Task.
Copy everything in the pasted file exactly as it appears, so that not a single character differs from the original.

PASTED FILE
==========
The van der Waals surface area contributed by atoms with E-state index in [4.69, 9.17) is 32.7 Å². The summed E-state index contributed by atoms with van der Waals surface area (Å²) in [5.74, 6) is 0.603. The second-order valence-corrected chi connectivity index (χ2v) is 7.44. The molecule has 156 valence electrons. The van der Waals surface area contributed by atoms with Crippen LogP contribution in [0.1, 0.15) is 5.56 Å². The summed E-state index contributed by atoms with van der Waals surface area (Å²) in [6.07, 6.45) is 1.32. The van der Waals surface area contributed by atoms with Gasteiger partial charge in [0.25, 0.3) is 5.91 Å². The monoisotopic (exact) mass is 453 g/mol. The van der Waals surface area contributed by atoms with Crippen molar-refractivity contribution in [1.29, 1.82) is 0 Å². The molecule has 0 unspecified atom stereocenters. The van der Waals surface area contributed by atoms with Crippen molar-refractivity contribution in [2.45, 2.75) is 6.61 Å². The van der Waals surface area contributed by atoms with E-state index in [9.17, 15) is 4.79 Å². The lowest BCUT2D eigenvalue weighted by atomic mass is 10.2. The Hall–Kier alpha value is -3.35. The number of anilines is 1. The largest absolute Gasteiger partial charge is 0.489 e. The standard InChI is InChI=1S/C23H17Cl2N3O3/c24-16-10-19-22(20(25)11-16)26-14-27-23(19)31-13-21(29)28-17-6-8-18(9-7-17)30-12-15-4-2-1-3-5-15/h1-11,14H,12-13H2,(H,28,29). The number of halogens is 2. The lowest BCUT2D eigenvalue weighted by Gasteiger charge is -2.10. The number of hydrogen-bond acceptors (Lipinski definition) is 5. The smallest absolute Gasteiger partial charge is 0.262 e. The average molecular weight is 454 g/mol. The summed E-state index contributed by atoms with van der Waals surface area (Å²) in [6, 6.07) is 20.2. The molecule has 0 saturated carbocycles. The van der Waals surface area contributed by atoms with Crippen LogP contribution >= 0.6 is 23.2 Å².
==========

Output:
The van der Waals surface area contributed by atoms with E-state index in [4.69, 9.17) is 32.7 Å². The summed E-state index contributed by atoms with van der Waals surface area (Å²) in [5.74, 6) is 0.603. The second-order valence-corrected chi connectivity index (χ2v) is 7.44. The molecule has 156 valence electrons. The van der Waals surface area contributed by atoms with Crippen LogP contribution in [0.1, 0.15) is 5.56 Å². The summed E-state index contributed by atoms with van der Waals surface area (Å²) in [6.07, 6.45) is 1.32. The van der Waals surface area contributed by atoms with Gasteiger partial charge in [0.25, 0.3) is 5.91 Å². The monoisotopic (exact) mass is 453 g/mol. The van der Waals surface area contributed by atoms with Crippen molar-refractivity contribution in [1.29, 1.82) is 0 Å². The molecule has 0 unspecified atom stereocenters. The van der Waals surface area contributed by atoms with Crippen molar-refractivity contribution in [2.45, 2.75) is 6.61 Å². The van der Waals surface area contributed by atoms with E-state index in [9.17, 15) is 4.79 Å². The lowest BCUT2D eigenvalue weighted by atomic mass is 10.2. The Hall–Kier alpha value is -3.35. The number of anilines is 1. The largest absolute Gasteiger partial charge is 0.489 e. The standard InChI is InChI=1S/C23H17Cl2N3O3/c24-16-10-19-22(20(25)11-16)26-14-27-23(19)31-13-21(29)28-17-6-8-18(9-7-17)30-12-15-4-2-1-3-5-15/h1-11,14H,12-13H2,(H,28,29). The number of halogens is 2. The lowest BCUT2D eigenvalue weighted by Gasteiger charge is -2.10. The number of hydrogen-bond acceptors (Lipinski definition) is 5. The smallest absolute Gasteiger partial charge is 0.262 e. The average molecular weight is 454 g/mol. The summed E-state index contributed by atoms with van der Waals surface area (Å²) in [6, 6.07) is 20.2. The molecule has 0 saturated carbocycles. The van der Waals surface area contributed by atoms with Crippen LogP contribution >= 0.6 is 23.2 Å².